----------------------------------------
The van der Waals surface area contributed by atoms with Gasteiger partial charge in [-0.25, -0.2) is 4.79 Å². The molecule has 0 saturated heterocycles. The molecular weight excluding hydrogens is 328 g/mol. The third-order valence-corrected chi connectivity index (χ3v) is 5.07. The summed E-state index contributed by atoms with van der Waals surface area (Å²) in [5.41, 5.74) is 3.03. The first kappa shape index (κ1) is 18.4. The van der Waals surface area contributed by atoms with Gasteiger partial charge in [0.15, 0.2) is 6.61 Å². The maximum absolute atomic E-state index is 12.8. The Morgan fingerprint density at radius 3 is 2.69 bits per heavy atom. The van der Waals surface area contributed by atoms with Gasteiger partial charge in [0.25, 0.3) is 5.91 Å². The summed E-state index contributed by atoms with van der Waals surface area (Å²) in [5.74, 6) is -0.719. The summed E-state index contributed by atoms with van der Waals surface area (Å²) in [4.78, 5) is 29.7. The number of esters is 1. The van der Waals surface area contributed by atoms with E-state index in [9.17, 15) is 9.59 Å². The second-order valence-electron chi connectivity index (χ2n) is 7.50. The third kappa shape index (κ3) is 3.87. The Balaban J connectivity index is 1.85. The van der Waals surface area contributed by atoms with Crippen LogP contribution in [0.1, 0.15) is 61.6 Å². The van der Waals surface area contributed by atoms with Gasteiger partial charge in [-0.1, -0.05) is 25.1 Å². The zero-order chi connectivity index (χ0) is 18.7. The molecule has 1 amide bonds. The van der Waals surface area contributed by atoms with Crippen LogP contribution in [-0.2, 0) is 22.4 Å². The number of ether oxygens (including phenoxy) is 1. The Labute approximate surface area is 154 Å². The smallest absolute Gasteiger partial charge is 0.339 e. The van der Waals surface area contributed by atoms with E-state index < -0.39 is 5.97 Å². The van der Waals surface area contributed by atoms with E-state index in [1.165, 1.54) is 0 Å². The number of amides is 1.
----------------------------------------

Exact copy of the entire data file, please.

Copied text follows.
The van der Waals surface area contributed by atoms with Gasteiger partial charge in [-0.25, -0.2) is 4.79 Å². The molecule has 0 saturated heterocycles. The molecular weight excluding hydrogens is 328 g/mol. The third-order valence-corrected chi connectivity index (χ3v) is 5.07. The summed E-state index contributed by atoms with van der Waals surface area (Å²) in [5.41, 5.74) is 3.03. The first kappa shape index (κ1) is 18.4. The van der Waals surface area contributed by atoms with Gasteiger partial charge in [0.15, 0.2) is 6.61 Å². The maximum absolute atomic E-state index is 12.8. The Morgan fingerprint density at radius 3 is 2.69 bits per heavy atom. The van der Waals surface area contributed by atoms with Gasteiger partial charge in [0.25, 0.3) is 5.91 Å². The summed E-state index contributed by atoms with van der Waals surface area (Å²) in [5.74, 6) is -0.719. The summed E-state index contributed by atoms with van der Waals surface area (Å²) in [4.78, 5) is 29.7. The number of esters is 1. The van der Waals surface area contributed by atoms with E-state index in [9.17, 15) is 9.59 Å². The second-order valence-electron chi connectivity index (χ2n) is 7.50. The third kappa shape index (κ3) is 3.87. The Balaban J connectivity index is 1.85. The van der Waals surface area contributed by atoms with Crippen LogP contribution in [0.1, 0.15) is 61.6 Å². The van der Waals surface area contributed by atoms with Gasteiger partial charge in [-0.1, -0.05) is 25.1 Å². The zero-order chi connectivity index (χ0) is 18.7. The molecule has 1 amide bonds. The van der Waals surface area contributed by atoms with Crippen LogP contribution in [-0.2, 0) is 22.4 Å². The number of ether oxygens (including phenoxy) is 1. The Labute approximate surface area is 154 Å². The smallest absolute Gasteiger partial charge is 0.339 e. The van der Waals surface area contributed by atoms with E-state index < -0.39 is 5.97 Å². The van der Waals surface area contributed by atoms with E-state index in [1.165, 1.54) is 0 Å². The number of amides is 1.